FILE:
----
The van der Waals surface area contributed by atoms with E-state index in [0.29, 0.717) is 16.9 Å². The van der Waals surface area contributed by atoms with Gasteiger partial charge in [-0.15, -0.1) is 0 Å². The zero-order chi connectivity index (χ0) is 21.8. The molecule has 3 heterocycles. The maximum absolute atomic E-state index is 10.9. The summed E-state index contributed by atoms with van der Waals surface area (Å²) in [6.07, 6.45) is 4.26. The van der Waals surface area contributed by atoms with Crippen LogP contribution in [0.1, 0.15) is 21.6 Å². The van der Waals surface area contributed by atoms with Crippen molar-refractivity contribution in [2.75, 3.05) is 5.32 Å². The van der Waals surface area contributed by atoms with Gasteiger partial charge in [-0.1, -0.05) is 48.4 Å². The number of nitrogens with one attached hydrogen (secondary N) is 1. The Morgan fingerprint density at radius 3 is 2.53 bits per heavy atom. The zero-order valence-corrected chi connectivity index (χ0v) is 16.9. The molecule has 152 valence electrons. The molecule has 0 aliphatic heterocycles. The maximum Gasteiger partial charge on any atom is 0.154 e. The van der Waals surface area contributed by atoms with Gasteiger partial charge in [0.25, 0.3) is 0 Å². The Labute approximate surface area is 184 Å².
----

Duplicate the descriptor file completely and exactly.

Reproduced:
The van der Waals surface area contributed by atoms with E-state index in [0.29, 0.717) is 16.9 Å². The van der Waals surface area contributed by atoms with Gasteiger partial charge in [-0.15, -0.1) is 0 Å². The zero-order chi connectivity index (χ0) is 21.8. The molecule has 3 heterocycles. The maximum absolute atomic E-state index is 10.9. The summed E-state index contributed by atoms with van der Waals surface area (Å²) in [6.07, 6.45) is 4.26. The van der Waals surface area contributed by atoms with Crippen LogP contribution in [0.1, 0.15) is 21.6 Å². The van der Waals surface area contributed by atoms with Crippen molar-refractivity contribution in [2.75, 3.05) is 5.32 Å². The van der Waals surface area contributed by atoms with Gasteiger partial charge in [-0.1, -0.05) is 48.4 Å². The number of nitrogens with one attached hydrogen (secondary N) is 1. The Morgan fingerprint density at radius 3 is 2.53 bits per heavy atom. The zero-order valence-corrected chi connectivity index (χ0v) is 16.9. The molecule has 152 valence electrons. The molecule has 0 aliphatic heterocycles. The maximum Gasteiger partial charge on any atom is 0.154 e. The van der Waals surface area contributed by atoms with Gasteiger partial charge in [0.25, 0.3) is 0 Å². The Labute approximate surface area is 184 Å².